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The Student News Site of Burlington High School

BHS Register

The Student News Site of Burlington High School

BHS Register

7 principals in 7 years

Beaupre’s resignation continues high turnover trend
7+principals+in+7+years

BSD Superintendent Tom Flanagan announced Principal Debra Beaupre’s resignation from her position in an email sent to BHS students and families on November 21. Sabrina Westdijk assumed the role of acting principal after Beaupre was put on administrative leave and will continue until further notice – making her BHS’s seventh principal since 2016.

Beaupre was originally put on administrative leave on October 23 following her controversial handling of a student altercation. On October 18, Beaupre pulled the school fire alarm. On October 20, Beaupre sent an email to families explaining her reasoning for pulling the alarm.

“I decided to evacuate the building to ensure safety and provide emotional space to students and staff amid a heightened, atypical situation,” Beaupre said.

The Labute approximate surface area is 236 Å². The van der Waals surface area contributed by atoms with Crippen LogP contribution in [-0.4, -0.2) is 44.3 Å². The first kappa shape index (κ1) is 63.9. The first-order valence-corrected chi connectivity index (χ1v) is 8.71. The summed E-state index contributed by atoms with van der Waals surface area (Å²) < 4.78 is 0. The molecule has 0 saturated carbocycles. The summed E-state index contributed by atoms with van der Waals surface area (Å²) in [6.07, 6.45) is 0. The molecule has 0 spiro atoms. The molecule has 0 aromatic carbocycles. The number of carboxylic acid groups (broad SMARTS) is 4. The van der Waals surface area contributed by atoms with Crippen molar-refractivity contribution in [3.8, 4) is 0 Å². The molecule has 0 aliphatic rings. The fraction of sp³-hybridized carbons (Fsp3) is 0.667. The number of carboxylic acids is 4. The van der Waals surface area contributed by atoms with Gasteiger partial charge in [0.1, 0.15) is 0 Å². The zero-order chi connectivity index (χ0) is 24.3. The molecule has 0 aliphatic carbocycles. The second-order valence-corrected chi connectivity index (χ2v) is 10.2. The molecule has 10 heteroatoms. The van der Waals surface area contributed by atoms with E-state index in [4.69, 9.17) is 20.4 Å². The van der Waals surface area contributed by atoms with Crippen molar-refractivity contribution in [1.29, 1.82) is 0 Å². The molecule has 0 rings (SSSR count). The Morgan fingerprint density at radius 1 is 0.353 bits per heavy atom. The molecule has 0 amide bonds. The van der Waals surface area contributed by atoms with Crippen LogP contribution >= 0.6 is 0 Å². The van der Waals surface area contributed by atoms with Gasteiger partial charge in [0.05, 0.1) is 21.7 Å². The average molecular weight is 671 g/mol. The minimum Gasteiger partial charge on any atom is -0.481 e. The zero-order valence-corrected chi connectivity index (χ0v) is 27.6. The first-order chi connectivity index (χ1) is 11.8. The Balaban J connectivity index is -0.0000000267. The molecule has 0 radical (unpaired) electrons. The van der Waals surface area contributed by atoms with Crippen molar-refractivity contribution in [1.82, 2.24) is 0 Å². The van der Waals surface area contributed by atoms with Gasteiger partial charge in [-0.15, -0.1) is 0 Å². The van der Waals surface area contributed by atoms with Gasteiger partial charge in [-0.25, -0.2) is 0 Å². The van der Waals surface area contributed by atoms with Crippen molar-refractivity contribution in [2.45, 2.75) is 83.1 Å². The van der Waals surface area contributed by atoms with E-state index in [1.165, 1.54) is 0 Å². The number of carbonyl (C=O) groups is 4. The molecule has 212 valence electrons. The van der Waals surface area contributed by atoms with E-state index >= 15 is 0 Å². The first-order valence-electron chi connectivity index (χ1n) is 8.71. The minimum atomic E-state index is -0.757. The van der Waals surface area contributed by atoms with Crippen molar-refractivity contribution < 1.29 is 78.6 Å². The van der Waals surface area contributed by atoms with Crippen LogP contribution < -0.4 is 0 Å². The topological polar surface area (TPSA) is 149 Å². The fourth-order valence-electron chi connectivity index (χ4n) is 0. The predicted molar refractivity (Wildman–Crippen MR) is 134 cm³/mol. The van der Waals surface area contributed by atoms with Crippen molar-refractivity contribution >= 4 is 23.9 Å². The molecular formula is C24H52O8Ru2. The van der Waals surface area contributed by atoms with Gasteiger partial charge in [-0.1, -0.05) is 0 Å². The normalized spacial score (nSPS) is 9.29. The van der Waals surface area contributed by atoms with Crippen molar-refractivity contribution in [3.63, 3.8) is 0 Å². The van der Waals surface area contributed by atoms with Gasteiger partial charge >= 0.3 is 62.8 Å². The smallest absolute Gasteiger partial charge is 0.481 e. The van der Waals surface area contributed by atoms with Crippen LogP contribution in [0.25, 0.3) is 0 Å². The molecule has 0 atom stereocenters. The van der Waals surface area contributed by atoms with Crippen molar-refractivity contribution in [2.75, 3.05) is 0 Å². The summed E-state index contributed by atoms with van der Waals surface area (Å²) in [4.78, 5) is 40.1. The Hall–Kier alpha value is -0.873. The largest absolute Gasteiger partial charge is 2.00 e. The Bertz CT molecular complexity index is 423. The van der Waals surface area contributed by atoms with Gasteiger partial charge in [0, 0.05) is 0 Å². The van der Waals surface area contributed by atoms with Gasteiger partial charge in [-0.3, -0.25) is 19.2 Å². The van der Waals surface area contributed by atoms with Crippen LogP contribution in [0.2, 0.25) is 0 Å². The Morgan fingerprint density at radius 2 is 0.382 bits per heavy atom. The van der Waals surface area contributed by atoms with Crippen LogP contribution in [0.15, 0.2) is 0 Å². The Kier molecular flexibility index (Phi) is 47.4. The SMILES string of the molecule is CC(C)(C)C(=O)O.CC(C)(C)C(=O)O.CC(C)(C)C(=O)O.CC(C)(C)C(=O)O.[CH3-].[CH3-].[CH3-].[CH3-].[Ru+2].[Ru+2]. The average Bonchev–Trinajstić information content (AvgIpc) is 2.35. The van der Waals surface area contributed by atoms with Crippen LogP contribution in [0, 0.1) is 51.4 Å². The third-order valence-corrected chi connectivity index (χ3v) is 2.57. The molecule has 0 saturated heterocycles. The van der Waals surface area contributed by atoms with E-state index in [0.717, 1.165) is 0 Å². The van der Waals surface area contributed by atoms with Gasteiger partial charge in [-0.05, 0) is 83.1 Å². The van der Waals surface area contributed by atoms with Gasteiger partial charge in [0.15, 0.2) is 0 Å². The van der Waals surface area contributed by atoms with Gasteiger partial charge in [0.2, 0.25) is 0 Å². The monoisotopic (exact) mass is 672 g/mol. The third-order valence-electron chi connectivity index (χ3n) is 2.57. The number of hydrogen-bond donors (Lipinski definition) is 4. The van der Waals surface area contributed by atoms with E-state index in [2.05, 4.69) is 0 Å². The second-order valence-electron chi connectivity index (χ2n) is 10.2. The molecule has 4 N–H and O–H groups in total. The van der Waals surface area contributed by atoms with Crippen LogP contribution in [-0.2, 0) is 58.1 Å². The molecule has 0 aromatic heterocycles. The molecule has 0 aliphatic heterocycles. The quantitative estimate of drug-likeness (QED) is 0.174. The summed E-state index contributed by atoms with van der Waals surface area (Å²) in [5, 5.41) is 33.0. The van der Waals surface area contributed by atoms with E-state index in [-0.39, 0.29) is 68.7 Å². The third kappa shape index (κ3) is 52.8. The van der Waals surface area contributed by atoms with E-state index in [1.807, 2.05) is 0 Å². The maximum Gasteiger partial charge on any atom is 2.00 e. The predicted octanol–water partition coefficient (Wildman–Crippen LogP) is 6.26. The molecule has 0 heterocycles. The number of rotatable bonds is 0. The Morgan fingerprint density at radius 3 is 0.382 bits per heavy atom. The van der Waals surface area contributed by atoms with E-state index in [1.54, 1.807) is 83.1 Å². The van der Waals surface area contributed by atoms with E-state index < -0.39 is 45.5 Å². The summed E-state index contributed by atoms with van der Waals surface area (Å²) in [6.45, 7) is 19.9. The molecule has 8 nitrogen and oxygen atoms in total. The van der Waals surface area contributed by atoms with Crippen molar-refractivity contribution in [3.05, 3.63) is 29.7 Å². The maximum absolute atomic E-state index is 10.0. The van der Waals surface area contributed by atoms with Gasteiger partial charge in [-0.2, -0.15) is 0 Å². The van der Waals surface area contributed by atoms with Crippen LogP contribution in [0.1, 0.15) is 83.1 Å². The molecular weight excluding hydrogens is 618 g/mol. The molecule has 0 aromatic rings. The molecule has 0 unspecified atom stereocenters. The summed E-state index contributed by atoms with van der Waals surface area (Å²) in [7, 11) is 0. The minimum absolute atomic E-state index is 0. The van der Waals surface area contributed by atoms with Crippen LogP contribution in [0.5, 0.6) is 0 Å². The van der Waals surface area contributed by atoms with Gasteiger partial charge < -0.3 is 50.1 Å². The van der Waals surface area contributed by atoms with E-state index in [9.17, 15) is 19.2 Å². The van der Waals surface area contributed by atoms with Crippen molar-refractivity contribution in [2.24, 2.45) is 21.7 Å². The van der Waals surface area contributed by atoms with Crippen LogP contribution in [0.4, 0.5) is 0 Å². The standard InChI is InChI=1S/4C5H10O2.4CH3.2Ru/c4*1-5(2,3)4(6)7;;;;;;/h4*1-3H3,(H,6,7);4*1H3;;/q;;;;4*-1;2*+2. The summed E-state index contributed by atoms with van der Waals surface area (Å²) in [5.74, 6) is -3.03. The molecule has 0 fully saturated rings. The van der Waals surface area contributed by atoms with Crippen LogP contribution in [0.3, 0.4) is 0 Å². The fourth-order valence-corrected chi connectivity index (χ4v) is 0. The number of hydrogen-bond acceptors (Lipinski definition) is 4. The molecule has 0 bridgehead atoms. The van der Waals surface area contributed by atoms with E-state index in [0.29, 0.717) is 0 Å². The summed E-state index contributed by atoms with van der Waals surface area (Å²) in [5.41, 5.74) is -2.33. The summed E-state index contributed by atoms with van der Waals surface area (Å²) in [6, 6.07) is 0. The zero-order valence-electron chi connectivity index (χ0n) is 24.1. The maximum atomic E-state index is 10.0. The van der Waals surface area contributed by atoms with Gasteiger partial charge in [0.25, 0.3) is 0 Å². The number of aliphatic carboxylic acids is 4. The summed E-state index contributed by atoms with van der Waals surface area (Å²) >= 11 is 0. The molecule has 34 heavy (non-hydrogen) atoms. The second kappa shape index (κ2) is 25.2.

This is not the first major controversy Beaupre has been involved in as an administrator.

While she served as principal of Cavendish Town Elementary School, a small school of less than 100 students, a group of nearly 70 community members signed a petition of no confidence and sought for her behavior to be investigated. In one incident, Beaupre allegedly stopped her car in front of a school bus full of students, forced the bus to stop and then boarded the bus in order to lecture students about their behavior.

Before coming to BHS, Beaupre never served as a secondary school principal and her experience as a principal was exclusively confined to her stint at Cavendish.